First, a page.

Poverty and unemployment is fuelling discontent in southern Yemen.
ISN reports with a fragile peace process with northern rebels on the verge of collapse, President Ali Abdullah Saleh's government faces renewed pressure in southern Yemen in the wake of the widespread disturbances earlier this month.
Joining the southern Yemeni youths, in recent months, protests spearheaded by former soldiers demanding pension rights have occurred. These former soldiers have met a tough response from the security forces, with several people killed or wounded.
Former members of the South Yemen military claim systematic discrimination in the payment of post-demobilization stipends and subsequent employment of southerners in the military and police, following the 1990 unification of the country and 1994 southern secessionist rebellion.
The government was forced to send troops and armored personnel carriers (APCs) into the worst affected towns in a bid to quell the protests, establishing checkpoints on the road linking the capital Sana'a to the former South Yemen seat of government, Aden, in an apparent bid to prevent the expansion of the protests.
Referring to the post-unification status quo in the south, Nicole Stracke from the Gulf Research Center in Dubai told ISN Security Watch, "There was discrimination in terms of jobs, money, infrastructure and investments.
"Saleh would put in key positions people who are affiliated [with] him. And given that 70 percent of Yemen government revenue comes from oil, and that south Yemen has the oil, they feel [a sense of] injustice," she said.
One analyst who requested anonymity explained that, "What is sparking them [the protests] is part of a much larger grievance against the regime. And what you are starting to see now is an increasingly common narrative between what is going on in the south and what's going on in the north [al-Houthi rebellion].
"At their heart, these demonstrations are about the inability of the government to provide basic services that include most of the people in the decision-making," she said, adding that the wave of southern protests is "building" and looks set to increase in "seriousness."
The Yemini Socialist Party (YSP), the former ruling party in south Yemen, has accused the government of seeking to "terrorise leaders of the peaceful protest movement."
The party's secretary general Yassin Noman, said the arrests of protesters and YSP party members was aimed at "thwarting ... the nationalist democratic movement in Yemen."
The south is home to only a fifth of Yemen's 22 million people, but it generates much of the country's revenue. Up to 80 percent of oil production now comes from the south, which also has fisheries and Aden's port and refinery.
Adding to the growing crisis in Yemen is the fact that more than six percent of Yemenis have dropped below the poverty line due to rising staple food prices, joining the 40 percent of Yemenis already living on less than $2 per day. This according to Yemen’s country director for the World Food Program.
The Yemen Times says there are few viable methods available to the average Yemeni family to help cope with the recent increased risk of starvation.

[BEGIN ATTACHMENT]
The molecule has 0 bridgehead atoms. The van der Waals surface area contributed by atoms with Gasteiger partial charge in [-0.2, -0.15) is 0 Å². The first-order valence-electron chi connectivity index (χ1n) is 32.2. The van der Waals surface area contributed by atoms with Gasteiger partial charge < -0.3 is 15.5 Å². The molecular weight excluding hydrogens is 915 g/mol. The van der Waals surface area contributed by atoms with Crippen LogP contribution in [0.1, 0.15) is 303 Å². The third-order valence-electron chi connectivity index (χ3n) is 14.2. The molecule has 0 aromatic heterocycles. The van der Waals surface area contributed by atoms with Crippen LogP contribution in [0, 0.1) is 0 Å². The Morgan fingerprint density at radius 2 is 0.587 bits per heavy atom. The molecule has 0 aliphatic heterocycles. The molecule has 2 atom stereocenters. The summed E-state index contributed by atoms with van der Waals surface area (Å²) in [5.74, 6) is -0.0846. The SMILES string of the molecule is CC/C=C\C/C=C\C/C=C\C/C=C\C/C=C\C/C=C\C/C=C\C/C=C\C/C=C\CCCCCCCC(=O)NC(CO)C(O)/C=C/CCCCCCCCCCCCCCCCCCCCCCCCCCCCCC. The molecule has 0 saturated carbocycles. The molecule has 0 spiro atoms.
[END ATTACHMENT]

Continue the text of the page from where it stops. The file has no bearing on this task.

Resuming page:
“Coping mechanisms are limited to skipping essential needs, so it either affects the food basket or health and education,” said Mohamed El-Kouhene, Yemen’s WFP country director, adding, “If we don’t do something now, Millennium Development Goals will be set back 70 years.”
Over a hundred people were arrested for protesting against food prices in Yemen last week.
And that ain't all folks.
Yemen suffers from grave water shortages, specialists and officials keep on warning that the country’s water supply relies on limited groundwater. Only 125 cubic meters are available annually per capita, and the groundwater has been polluted and heavily over exploited for more than two decades, according to a German Technological Cooperation (GTZ) document.
Anwar Abdulaziz, head of the Climate Change Unit in the General Authority of Environment Preservation says, “The climate changes during the last few years and especially this year is a real concern for Yemen, particularly if the frequency of precipitation events diminish, putting rainfall and agriculture in peril and lead to a catastrophic drought."
"Every year the rain season starts at the beginning of March, and now Yemen is in the end of April and there is still no rain. This means that Yemen is truly affected by the climate changes," said Abdulaziz.
According to the Yemen Observer most Yemenis have stopped drawing water (see picture) from the many wells which have recently dried up. "The water crisis in Yemen makes people worried, even children, who are the ones mostly responsible for bringing water from springs and wells," the newspaper writes.
The following is from N News Yemen.
Many protesters still in prisons: YOHR
The Sana’a-based Yemeni Observatory for Human Rights (YOHR) revealed in a press released on Tuesday that many detainees whom security authorities have arrested in the aftermath of protests in south Yemen are still in custody in prisons, some of them are unknown.
It said that five people are kept in a prison in Hadramout, nine in Aden and 32 in Lahj. It added that security authorities also detained seven students on Monday and put took them to secret prisons.
The press release accused security authorities of disallowing the observatory team to visit prisoners in known detentions, calling for disclosing prisons where students and other prisoners are held.